HARRINGTON, Maine — A subcommittee that reviewed school district policies of School Administrative District 37 after a controversy over a student who was charged in a sexual assault will recommend no changes, the chairman of the panel said Wednesday.
“At this time … I guess we deemed that the policies we have are sufficient,” said Vance Pineo, who planned to give a report to the full SAD 37 school board Wednesday evening.
“They’re adequate and sufficient,” added Pineo. “We don’t see the need to change any at this time.”
Parents upset that a child charged with a sex offense has been allowed to remain a student at Harrington Elementary School petitioned the school board in January, requesting a review of school district policies. The petition forms were signed by 103 residents of communities throughout the school district, said Tiffany Strout of Harrington, who presented them to the school board.
Only Strout and one other parent attended the second and final review meeting of the subcommittee last week, a stark contrast to the first meeting in mid-February.
She was satisfied with the outcome, Strout said Wednesday, although she could not explain why the second meeting drew such little parental involvement.
School officials essentially noted their hands were tied because the alleged sexual assault took place off school property and because they must abide by policies and procedures that are developed at the state level, said Strout. There was some discussion about what could be done at the state level, she added.
School officials have agreed to make an incident report available to parents at the elementary school level, she said, an idea that arose in the first subcommittee meeting. In addition, parents will be better informed how their reports of incidents or complaints are handled by school officials so those reports do not end up in a “black hole” or sitting on someone’s desk, she said.
The measures “will give parents more confidence that matters are being dealt with properly,” said Strout. “I know where to follow up and who to go to,” she added.
The subcommittee met in February but made little progress on the review and took no action. About a dozen parents and a few students attended the first meeting at Narraguagus High School, with some participating in the discussion.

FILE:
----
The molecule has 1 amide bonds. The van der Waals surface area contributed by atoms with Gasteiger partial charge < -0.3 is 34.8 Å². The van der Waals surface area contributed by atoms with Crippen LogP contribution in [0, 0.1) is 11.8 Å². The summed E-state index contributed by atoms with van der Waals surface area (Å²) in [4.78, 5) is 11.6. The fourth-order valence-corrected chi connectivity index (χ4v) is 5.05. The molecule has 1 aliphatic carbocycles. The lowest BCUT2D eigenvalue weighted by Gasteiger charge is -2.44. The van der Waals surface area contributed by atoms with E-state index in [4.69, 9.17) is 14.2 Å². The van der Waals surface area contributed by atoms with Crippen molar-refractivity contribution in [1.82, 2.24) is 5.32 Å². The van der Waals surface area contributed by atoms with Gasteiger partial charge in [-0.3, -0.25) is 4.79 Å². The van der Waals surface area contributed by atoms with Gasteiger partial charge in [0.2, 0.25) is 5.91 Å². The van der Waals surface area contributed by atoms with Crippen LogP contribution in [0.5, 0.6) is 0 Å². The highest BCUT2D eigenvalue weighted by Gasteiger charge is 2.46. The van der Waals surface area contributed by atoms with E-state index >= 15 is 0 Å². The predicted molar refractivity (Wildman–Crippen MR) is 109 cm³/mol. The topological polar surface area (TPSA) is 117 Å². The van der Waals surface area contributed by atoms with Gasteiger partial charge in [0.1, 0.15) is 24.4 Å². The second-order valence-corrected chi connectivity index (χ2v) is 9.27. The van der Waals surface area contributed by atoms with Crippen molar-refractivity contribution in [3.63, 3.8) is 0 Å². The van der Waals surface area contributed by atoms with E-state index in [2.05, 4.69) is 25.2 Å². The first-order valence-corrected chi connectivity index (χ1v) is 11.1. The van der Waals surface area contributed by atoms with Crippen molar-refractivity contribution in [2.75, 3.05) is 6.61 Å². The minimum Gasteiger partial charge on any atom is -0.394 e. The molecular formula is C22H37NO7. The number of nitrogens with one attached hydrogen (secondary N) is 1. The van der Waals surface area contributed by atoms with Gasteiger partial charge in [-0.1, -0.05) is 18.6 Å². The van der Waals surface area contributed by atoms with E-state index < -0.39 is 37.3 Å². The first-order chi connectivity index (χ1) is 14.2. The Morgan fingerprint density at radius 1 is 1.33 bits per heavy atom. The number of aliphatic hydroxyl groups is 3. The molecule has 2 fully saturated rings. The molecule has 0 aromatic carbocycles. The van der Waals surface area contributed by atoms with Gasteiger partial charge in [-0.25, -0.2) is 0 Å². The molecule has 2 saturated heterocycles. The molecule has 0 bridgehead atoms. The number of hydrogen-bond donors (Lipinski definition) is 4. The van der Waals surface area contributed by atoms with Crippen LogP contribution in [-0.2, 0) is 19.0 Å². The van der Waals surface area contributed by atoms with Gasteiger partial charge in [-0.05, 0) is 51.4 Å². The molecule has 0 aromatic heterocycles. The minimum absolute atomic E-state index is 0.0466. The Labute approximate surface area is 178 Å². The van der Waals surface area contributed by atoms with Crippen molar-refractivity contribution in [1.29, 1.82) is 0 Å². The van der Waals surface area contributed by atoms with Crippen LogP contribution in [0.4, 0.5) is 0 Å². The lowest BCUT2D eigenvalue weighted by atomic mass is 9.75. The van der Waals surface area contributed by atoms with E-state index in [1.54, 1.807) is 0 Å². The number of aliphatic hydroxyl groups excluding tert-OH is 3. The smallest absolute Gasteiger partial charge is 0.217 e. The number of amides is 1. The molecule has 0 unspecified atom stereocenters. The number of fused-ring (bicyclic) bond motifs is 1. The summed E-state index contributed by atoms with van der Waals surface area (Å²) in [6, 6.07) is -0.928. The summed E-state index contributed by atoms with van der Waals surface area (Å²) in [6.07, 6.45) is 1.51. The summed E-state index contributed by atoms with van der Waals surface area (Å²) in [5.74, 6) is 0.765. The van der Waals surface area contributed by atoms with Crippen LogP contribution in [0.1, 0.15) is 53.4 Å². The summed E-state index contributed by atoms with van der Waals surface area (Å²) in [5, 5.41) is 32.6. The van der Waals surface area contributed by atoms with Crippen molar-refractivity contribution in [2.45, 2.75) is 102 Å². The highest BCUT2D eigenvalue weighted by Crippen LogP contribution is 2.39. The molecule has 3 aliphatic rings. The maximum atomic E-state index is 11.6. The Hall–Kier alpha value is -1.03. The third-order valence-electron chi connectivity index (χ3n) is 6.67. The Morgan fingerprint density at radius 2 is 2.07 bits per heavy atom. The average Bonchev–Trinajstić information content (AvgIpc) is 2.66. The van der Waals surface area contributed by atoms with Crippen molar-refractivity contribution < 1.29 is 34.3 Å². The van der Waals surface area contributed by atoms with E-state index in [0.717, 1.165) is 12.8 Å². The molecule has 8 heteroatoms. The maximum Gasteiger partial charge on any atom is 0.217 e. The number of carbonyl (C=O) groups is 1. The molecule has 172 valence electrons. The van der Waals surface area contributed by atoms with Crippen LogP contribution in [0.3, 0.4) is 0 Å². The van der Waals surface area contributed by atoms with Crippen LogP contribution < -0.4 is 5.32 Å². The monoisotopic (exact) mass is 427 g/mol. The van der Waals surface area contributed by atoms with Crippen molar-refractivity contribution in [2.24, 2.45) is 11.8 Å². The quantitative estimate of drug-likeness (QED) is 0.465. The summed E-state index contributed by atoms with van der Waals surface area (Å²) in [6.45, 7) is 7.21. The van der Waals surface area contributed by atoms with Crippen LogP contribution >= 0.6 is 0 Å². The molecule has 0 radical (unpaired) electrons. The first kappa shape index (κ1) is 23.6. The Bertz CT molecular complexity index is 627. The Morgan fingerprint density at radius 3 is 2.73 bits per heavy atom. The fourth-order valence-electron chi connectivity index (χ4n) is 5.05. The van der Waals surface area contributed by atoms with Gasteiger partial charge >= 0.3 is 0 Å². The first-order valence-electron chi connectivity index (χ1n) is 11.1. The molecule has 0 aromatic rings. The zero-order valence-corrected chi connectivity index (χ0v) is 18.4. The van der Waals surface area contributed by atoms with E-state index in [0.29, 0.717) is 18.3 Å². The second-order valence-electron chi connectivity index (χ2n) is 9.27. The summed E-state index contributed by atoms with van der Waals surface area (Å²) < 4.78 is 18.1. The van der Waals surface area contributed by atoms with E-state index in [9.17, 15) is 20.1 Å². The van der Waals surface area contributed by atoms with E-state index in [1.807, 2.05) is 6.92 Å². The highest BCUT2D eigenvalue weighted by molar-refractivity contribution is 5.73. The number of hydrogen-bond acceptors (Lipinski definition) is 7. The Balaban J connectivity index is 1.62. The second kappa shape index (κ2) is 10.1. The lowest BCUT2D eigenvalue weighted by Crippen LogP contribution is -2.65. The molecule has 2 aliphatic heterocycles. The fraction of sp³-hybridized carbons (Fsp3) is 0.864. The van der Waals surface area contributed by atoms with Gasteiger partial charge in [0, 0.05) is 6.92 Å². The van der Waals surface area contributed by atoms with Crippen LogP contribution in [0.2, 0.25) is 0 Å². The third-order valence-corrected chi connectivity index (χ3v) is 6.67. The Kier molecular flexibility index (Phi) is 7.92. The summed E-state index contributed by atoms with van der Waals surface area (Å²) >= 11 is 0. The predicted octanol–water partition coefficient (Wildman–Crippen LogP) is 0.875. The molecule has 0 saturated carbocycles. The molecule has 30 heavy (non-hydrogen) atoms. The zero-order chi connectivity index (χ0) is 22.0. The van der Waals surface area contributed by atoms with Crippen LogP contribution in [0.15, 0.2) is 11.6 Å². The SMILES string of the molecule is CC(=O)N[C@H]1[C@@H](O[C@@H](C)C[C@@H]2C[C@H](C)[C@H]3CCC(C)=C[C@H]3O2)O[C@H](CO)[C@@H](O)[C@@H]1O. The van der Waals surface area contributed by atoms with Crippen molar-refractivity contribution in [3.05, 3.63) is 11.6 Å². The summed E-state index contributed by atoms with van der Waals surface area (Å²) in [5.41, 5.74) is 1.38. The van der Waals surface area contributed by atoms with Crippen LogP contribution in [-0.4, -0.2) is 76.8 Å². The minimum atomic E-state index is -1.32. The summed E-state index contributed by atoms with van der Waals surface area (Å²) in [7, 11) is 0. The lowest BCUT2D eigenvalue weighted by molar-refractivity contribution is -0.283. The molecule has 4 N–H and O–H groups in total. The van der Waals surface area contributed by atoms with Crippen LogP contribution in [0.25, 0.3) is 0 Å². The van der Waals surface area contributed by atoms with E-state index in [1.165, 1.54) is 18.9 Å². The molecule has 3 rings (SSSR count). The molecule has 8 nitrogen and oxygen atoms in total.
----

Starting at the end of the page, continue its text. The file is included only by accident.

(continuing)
Some school officials and some parents thought the first meeting was a good start, but not everyone was pleased. The meeting focused very little on a review of the school district’s bullying and other policies. Instead, it generated a wide-ranging discussion that touched on legal matters, student discipline, communication between school personnel and parents, and the impact of social media and news media.
A Washington County District Court judge last month ordered the Harrington boy accused of a sex offense to attend school or an alternative education program pending his trial.
The ruling by Judge David Mitchell means that the 11-year-old may return to a classroom at Harrington Elementary School, where two witnesses to the alleged crime also are students. Mitchell instructed the boy to have no more than “incidental contact” with the other boys.
He would “leave it to education authorities” to ensure the witnesses are comfortable in the presence of the accused boy, said Mitchell.
The defendant had been tutored in recent weeks at the school district administration office, attorneys in the case indicated at the court hearing in March.
Parents, upset the boy had been allowed to remain in school, staged a protest in January and met with Superintendent Ronald Ramsay behind closed doors for more than two hours. In addition, Lisa Norton, a member of the SAD 37 board, resigned over the controversy.
The 11-year-old was summoned in late December on a felony charge of gross sexual assault, according to Stephen McCausland, Maine State Police spokesman. At the time the summons was issued, the boy and his alleged victim were both students at Harrington Elementary School, but the alleged assault did not happen on school grounds, McCausland said.